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some misunderstanding of pointers

P: n/a
Hello, All!

Short piece of code:

....
struct in_addr {
unsigned long int s_addr;
};

struct iphdr {
unsigned char ihl:4, version:4;
unsigned char tos;
short unsigned int tot_len;
short unsigned int id;
short unsigned int frag_off;
unsigned char ttl;
unsigned char protocol;
short unsigned int check;
unsigned int saddr;
unsigned int daddr;
};

extern char *inet_ntoa(struct in_addr);
struct iphdr *ip;
....
/* somewhere here 'ip' is filled in with values */
....
printf("%-15s ", inet_ntoa(ip->saddr));

Compiling with "gcc -Wall -g -ansi -pedantic" result with a warning: "
incompatible type for argument 1 of `inet_ntoa' ". I came to know the
solution is to change the call into:

printf("%-15s ", inet_ntoa(*(struct in_addr *)&ip->saddr));

But I can't entirely understand this construction - the conglomeration of
pointers and '&' operators, could you please explain it to me.

PS. It's not homework.

With best regards, Roman Mashak. E-mail: mr*@tusur.ru
Nov 15 '05 #1
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P: n/a
Roman Mashak wrote:

[ ...]
struct in_addr {
unsigned long int s_addr;
};

struct iphdr {
[snip members]
.... unsigned int saddr;
This is an unsigned integer.
unsigned int daddr;
};

extern char *inet_ntoa(struct in_addr);
And this expects a struct in_addr type *object* (term used with
caution),
to be passed to it.
struct iphdr *ip;
...
/* somewhere here 'ip' is filled in with values */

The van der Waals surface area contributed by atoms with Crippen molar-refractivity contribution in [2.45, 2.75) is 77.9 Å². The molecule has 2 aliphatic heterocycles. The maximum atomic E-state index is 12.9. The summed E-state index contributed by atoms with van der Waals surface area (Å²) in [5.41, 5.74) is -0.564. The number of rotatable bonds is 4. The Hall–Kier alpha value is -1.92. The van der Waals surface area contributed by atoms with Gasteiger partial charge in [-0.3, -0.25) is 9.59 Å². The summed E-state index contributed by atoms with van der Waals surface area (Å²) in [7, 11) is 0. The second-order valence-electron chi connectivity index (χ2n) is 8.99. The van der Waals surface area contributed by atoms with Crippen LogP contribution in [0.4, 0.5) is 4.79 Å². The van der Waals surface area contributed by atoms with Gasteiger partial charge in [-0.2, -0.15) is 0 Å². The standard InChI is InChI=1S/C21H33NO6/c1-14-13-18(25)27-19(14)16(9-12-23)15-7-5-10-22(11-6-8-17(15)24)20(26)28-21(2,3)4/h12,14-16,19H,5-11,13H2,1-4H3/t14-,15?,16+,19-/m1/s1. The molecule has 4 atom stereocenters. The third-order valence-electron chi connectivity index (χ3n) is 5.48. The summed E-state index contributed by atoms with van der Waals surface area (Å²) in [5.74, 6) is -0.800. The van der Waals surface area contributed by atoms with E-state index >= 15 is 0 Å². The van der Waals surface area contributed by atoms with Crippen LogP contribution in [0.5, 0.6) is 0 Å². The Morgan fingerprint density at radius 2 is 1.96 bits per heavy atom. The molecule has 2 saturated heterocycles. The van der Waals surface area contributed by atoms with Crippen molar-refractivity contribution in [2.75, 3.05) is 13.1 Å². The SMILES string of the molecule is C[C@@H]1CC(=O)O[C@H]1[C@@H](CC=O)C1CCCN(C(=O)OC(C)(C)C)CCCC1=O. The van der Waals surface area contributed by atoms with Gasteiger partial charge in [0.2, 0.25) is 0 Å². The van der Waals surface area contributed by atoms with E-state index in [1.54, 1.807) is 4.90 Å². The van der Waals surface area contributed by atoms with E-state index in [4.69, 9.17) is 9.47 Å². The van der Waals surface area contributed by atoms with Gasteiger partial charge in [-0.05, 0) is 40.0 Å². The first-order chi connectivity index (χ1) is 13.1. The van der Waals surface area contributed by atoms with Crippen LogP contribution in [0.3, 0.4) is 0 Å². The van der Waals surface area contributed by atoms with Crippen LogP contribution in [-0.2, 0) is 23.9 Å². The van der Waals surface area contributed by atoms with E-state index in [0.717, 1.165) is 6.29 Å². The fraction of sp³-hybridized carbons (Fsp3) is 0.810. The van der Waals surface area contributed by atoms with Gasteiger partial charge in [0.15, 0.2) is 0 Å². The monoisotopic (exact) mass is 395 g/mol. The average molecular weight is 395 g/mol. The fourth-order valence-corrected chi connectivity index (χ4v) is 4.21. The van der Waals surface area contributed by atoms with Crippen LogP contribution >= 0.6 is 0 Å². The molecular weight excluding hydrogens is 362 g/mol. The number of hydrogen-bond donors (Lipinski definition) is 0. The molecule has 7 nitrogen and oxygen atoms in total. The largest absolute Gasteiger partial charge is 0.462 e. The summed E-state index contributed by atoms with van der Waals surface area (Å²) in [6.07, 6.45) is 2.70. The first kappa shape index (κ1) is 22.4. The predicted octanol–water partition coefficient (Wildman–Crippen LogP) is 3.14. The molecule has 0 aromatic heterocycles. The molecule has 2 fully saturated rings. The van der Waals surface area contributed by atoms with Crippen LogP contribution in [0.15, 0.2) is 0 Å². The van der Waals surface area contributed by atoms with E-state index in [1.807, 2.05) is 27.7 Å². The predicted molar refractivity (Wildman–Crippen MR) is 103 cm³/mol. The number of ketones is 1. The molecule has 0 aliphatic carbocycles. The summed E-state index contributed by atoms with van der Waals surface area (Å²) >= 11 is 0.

/* provided ip was allocated in the first place! */
...
printf("%-15s ", inet_ntoa(ip->saddr));
You are now passing an unsigned int instead of a struct in_addr.
Thus spake The Compiler:
incompatible type for argument 1 of `inet_ntoa' ". I came to know the
solution is to change the call into:

printf("%-15s ", inet_ntoa(*(struct in_addr *)&ip->saddr));
Coerce the compiler.
But I can't entirely understand this construction - the conglomeration of
pointers and '&' operators, could you please explain it to me.


ip->saddr is an unsigned int.
&ip->saddr is a pointer an unsigned int.
(struct in_addr *)&ip->saddr makes the compiler treat
the above as a pointer
to struct in_addr
*(struct in_addr *)&ip->saddr if possible, which it is, in *this*
case,
dereference the pointer to get an
object of
type struct in_addr
Luckily for you the struct in_addr
has only one member, and that is an unsinged int, so casting here
should not be a problem. However , think of a more general case,
and it would have been better if you had embedded a member in
the struct iphdr of type struct in_addr as follows:

struct iphdr {
....
/*unsigned int saddr;*/
struct in_addr sin_addr;
};
and done something like:

printf("%-15s ", inet_ntoa(ip->sin_addr));

This would of come handy were you change struct in_addr in future.
But that wouldn't have required changing struct iphdr.
HTH.

Nov 15 '05 #2

P: n/a

Roman Mashak wrote:
Hello, All!

Short piece of code:

...
struct in_addr {
unsigned long int s_addr;
};

struct iphdr {
unsigned char ihl:4, version:4;
unsigned char tos;
short unsigned int tot_len;
short unsigned int id;
short unsigned int frag_off;
unsigned char ttl;
unsigned char protocol;
short unsigned int check;
unsigned int saddr;
unsigned int daddr;
};

extern char *inet_ntoa(struct in_addr);
struct iphdr *ip;
...
/* somewhere here 'ip' is filled in with values */
...
printf("%-15s ", inet_ntoa(ip->saddr));

Compiling with "gcc -Wall -g -ansi -pedantic" result with a warning: "
incompatible type for argument 1 of `inet_ntoa' ". I came to know the
solution is to change the call into:

printf("%-15s ", inet_ntoa(*(struct in_addr *)&ip->saddr));